Tendinitis is a troublesome disorder for many owners and trainers of highly competitive horses. In fact, some horsemen feel injury to the tendons and ligaments threatens an equine athlete's career more than fractures. The "bowed tendon" involves inflammation of the superficial flexor tendon, where an unsightly "bow," or bulge, will appear most often in the forelimb.


Tendinitis usually appears following fast exercise. There is a myriad of causes, including poor conditioning, fatigue, poor racetrack/arena conditions, persistent training when inflammatory signs are present, improper shoeing and even poor conformation.

Tendinitis occurs with a primary lesion of ruptured tendon fibers causing hemorrhaging or edema, where large amounts of fluid accumulate. Onset can be acute or chronic. Acute tendinitis causes severe lameness and a "bow" that is hot, painful and swollen. In chronic cases, subtle clinical signs may appear intermittently.


Treat with cold packs and non-steroidal anti-inflammatory drugs (NSAIDs). Edema may be mobilized using laser or therapeutic ultrasound. Prevention of re-injury also should be considered, with possible management adjustments made to training schedule, training environment and foot balance.


Fortunately, ultrasonography has improved the diagnosis and rehabilitation of tendinitis. Unlike palpation, diagnostic ultrasound allows direct visualization of tendon architecture. The horse initially should be graded for lameness and an ultrasound evaluation of the affected tendon should be performed. The veterinarian will take a cross sectional view and a long axis view of the tendon and observe the following--changes in size of the tendon, changes in echogenicity (or the extent to which the tendon gives rise to reflections of the ultrasonic waves) and changes in fiber patterns of the tendon.

During this initial examination, the veterinarian will determine the degree of tendon fiber disruption. The amount of exercise is based on the severity of this lesion.

The horse should be examined three to five times following the initial diagnosis. During these examinations, lesion healing will be evaluated ultrasonographically. The parameters of the lesion will be measured and compared to the initial measurements. Amount of exercise will increase as the tendon improves.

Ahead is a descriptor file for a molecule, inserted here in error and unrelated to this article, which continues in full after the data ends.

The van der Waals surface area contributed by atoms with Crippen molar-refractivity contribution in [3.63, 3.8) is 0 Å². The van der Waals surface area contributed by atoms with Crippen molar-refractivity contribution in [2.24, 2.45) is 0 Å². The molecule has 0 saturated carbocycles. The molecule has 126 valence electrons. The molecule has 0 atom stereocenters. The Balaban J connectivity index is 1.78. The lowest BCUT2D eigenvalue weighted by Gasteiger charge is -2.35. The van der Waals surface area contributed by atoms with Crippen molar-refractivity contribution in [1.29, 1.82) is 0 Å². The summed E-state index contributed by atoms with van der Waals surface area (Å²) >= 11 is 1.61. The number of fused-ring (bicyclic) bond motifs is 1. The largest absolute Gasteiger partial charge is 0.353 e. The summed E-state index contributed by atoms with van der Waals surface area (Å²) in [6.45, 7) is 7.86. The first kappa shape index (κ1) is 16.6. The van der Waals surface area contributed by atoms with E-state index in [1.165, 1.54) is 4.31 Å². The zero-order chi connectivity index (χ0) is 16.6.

Successful cases usually require eight to nine months of rest and rehabilitation to return to previous work load. Advancing too quickly often results in worsening of the lesion, while advancing too slowly results in loss of productive athletic use of a horse. The purpose of controlled exercise rehabilitation is to maximize the tendon's functional repair. Gradually increasing the work load provides stimulation to the tendon to continue the healing process. I always keep in mind that the tendon is relatively weak after injury and slowly gains strength over six to eight months of rehabilitation.

About the Author

Carol Gillis, DVM, PhD, Dipl. ACVSMR

Carol Gillis, DVM, PhD, Dipl. ACVSMR, is a graduate of UC Davis School of Veterinary Medicine. She was the owner of a sport horse practice for 8 years during which time she became one of the first equine practitioners to perform ultrasound examinations on the musculoskeletal system of horses. Dr. Gillis returned for an equine surgery residency at UC Davis. Following completion of the residency, she obtained a PhD in equine tendon and ligament pathophysiology. Concurrently she established the equine ultrasound service at UC Davis, pioneering ultrasound of the musculoskeletal system at the University, and developing courses and wet labs to train terinary students, residents and veterinarians how to perform and interpret ultrasonographic examinations. She is the author of over 50 scientific publications in journals such as the American Journal of Veterinary Research and the Journal of the American Veterinary Medical Association on the subject of equine soft tissue injury diagnosis and treatment, and recently was an author of Equine Sports Medicine and Surgery, the definitive reference book on the topic. Clinically, Dr. Gillis has performed more than 22,000 ultrasound examinations of the horse and subsequently guided treatment of problems identified.

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